urban centres was probably comparable to Halton’s—and higher than average in economically impoverished areas, such as native reserves and remote villages. Vancouver education officials also believe that their dropout rate is even lower than the new numbers indicate. Said Robert Pearmain, an assistant superintendent with the Vancouver Board of Education, and head of a task force investigating Vancouver’s dropout rate:
“We’re looking at a single digit dropout rate and one well below nine per cent.”
Even the more traditional methods of measuring high-school completion showed marked regional variations. One obvious factor is economic disparity, with generally higher figures reported for the comparatively impoverished Atlantic provinces. “Students tend to stay in school,” noted Nicoll, “when they know that they will have a chance to work.” Immigration patterns also seem to play an important role. According to
Canada’s school system may be in crisis, but a new study reveals a dramatic cut in the dropout rate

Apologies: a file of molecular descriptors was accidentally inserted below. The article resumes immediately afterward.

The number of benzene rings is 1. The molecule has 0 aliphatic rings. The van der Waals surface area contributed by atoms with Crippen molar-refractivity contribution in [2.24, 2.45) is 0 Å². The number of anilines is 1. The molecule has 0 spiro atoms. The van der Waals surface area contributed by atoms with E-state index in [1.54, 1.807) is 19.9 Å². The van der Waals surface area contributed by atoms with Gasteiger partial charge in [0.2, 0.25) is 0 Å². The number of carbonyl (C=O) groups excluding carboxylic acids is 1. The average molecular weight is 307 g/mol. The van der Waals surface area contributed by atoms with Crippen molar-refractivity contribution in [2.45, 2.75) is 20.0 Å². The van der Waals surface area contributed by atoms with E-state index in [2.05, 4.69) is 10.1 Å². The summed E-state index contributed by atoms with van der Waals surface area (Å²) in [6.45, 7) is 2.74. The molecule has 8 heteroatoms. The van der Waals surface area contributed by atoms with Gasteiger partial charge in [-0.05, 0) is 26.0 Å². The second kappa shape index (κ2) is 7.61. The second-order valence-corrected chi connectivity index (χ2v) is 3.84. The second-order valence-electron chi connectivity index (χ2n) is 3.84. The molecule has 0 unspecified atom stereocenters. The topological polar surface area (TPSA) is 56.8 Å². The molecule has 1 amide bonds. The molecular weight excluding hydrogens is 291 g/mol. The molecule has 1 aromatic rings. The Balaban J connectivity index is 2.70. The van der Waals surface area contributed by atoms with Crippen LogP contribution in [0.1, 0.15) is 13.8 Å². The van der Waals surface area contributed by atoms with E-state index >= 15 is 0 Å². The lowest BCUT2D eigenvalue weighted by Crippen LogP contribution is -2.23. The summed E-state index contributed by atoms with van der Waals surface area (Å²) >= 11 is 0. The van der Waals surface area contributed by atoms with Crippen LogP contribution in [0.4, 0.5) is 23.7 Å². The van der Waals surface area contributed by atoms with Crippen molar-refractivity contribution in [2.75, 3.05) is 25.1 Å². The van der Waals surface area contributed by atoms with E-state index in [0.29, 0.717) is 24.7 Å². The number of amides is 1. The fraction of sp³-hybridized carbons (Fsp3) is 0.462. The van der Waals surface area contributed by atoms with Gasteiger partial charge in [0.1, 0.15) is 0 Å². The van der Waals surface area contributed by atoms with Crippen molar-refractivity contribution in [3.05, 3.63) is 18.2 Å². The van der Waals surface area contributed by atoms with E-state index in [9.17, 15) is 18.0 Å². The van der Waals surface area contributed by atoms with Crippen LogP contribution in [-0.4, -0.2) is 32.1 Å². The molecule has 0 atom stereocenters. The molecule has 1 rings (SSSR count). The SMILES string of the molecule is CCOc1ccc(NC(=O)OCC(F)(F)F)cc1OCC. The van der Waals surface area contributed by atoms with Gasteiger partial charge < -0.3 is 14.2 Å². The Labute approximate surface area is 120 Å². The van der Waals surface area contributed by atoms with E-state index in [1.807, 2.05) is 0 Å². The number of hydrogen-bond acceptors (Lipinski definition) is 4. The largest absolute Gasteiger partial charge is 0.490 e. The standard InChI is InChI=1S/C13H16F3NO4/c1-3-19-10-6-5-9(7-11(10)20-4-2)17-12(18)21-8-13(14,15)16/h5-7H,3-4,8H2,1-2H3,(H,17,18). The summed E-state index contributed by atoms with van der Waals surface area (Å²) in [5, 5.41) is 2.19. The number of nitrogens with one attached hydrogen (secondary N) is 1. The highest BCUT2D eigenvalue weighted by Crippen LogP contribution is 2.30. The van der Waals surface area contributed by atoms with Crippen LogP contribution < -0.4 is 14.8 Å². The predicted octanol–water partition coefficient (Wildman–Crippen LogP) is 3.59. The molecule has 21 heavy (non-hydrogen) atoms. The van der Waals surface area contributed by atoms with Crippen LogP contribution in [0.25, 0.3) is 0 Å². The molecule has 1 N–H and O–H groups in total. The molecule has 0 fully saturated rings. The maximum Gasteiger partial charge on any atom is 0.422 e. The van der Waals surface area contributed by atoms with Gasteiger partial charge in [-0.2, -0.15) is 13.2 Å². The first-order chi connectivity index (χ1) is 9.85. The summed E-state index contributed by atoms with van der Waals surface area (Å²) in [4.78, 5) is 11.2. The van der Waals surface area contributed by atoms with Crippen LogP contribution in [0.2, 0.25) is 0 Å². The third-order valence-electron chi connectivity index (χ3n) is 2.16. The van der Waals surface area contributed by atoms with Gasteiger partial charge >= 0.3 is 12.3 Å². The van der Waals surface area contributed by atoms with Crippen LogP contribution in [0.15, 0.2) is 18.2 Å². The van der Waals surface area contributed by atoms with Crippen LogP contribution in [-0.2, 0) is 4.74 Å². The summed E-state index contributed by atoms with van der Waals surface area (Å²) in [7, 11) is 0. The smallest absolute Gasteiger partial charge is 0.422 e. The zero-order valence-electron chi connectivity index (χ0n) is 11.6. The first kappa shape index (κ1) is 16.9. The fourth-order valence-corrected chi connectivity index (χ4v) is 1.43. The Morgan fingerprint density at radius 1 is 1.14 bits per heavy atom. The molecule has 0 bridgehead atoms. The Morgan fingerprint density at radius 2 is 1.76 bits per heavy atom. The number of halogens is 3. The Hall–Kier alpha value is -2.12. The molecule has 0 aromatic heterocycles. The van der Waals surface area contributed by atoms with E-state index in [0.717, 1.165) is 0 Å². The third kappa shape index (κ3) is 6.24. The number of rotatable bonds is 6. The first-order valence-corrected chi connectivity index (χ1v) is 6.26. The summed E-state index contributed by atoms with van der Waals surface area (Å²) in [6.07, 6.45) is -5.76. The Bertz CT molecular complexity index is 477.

Michael Sullivan, a senior vice-president of the Toronto-based polling firm Decima Research: “Groups like the Chinese and the Jewish community tend to place a great deal of importance on education as a way of achieving success.” Still, there has been an almost constant, countrywide, decline in dropout rates since the Second World War, when only one-quarter of Canadians completed high school. “We’re keeping so many more students in school today,” said Dodds. “Perhaps even some that shouldn’t be there.”
For many critics, keeping students in school is not the main issue. Increasingly, educators, politicians and parents are convinced that Canada’s educational system is failing even those who graduate. In April,
high schools across the country launched an annual mathematics test of 13and 16year-old students in an effort to determine nationwide levels of numeracy. In May, Ottawa quietly floated a “federal learning strategy,” designed to set national education goals at the elementary and highschool level. And in Ontario, Premier Bob Rae’s NDP government introduced new guidelines in April to measure the progress of students at various grade levels, as well as appointing a five-member commis-
sion to investigate the state of education. In the fall, the province will begin testing all Grade 9 students.